Gloriously tasty fare draws the foodie faithful

By Li You | China Daily | Updated: 2017-12-06 08:42

Guangzhou, a city of Cantonese cuisine and dim sum, attracts vast crowds of tourists every year. Some of them come to Guangzhou time after time for only one reason - the gloriously tasty food.

If they follow locals into the teahouses, which are filled with people partaking in yum cha every morning, the visitors can't go wrong.

Yum cha, literally translated as "drink tea", is the hugely popular Cantonese tradition of brunch involving Chinese tea and dim sum.

Sipping tea and eating dim sum is the main theme of the teahouses. Among the many dim sums, hargow, which is Cantonese for shrimp dumplings, is the food that touches from tongue to heart.

The snow-white dumpling skin is translucent, revealing the pink of the shrimps inside. Its stuffing is usually a mix of fresh prawns, chopped bamboo shoots, pork fat and a little bit of green onion.

Without too much flavoring, the shrimps by themselves are palatable enough. But when the ravenous visitors bite the tender shrimps with the crispy vegetables, they know immediately why the dish is legendary.

The second must-try in the teahouses is called cheungfen, or steamed rice rolls. The foundation of the snack - rice, flour and water - is first laid down over a cheesecloth and then steamed, peeled off, rolled up and covered with soy sauce.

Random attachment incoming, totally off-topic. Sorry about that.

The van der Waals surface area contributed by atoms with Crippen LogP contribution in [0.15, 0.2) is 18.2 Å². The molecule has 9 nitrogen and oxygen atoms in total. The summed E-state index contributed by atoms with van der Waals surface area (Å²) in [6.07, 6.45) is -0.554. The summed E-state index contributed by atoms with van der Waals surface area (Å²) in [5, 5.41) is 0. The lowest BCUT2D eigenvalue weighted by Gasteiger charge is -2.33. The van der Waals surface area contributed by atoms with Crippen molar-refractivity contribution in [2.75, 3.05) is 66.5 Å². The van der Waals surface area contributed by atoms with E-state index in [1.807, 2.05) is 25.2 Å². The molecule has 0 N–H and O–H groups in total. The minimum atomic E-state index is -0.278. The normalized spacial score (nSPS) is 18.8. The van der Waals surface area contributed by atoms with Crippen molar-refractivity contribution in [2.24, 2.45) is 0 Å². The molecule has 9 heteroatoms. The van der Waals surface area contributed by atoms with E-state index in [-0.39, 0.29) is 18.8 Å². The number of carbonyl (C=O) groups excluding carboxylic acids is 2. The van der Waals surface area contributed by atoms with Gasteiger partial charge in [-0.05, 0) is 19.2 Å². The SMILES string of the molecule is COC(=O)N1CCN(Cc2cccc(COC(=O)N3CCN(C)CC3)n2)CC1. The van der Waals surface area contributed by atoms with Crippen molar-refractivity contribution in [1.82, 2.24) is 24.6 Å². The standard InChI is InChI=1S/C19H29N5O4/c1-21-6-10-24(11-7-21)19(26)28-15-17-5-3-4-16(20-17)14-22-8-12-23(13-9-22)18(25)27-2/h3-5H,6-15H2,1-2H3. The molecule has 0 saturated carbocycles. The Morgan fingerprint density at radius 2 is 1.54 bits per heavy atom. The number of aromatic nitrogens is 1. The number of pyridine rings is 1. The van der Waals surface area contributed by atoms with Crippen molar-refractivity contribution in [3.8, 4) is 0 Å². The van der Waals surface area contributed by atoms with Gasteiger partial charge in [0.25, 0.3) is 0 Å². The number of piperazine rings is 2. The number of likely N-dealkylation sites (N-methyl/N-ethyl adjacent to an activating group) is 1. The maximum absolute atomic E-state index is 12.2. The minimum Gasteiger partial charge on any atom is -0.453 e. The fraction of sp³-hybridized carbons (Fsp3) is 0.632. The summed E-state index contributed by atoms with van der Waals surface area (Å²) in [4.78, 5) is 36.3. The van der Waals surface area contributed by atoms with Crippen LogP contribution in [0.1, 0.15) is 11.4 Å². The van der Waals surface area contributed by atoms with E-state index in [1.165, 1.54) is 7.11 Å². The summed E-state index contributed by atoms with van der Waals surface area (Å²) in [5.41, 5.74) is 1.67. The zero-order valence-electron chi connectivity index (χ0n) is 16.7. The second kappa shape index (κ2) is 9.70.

Customers can ask for different stuffings inside the rolls, usually beef, pork, egg, shrimp and vegetables.

During the first few seconds after it is served, the steam rising from the paper-thin skin brings out the fragrance of the mixed ingredients inside.

Looking at the countless dim sums on the menu of yum cha restaurants, visitors want to try as much as they can.

Siumai, or pork and mushroom dumplings; cha siu bao, or barbecue-pork-filled bun; and lo mai gai, or steamed sticky rice with chicken wrapped in lotus leaves, are some other delicacies.

Yum cha restaurant brands include Tian Ran Ju, Hui Ru Lou, Dian Du De and Tao Tao Ju, popular hangouts among diners in recent years.

For the locals, the real pleasure is the languid tranquility of time spent having a bowl of tea and one or two dim sums in the eateries.

Some families in Guangzhou have the tradition of spending at least one full morning each weekend in the tea and snack restaurants, sharing their happiness and everyday stories.

In 1322, an Italian Catholic missionary, Odoric of Pordenone, set foot in Guangzhou and wrote about the city's delicacies in his account of his famous journey to China.

Subsequently, especially in the late Qing Dynasty (1644-1911), Guangzhou gained worldwide fame as "a paradise for gourmets".

Nowadays Guangzhou remains a bastion and even a kind of heaven for faithful foodies, ever-ready for their arrival.

(China Daily 12/06/2017 page12)

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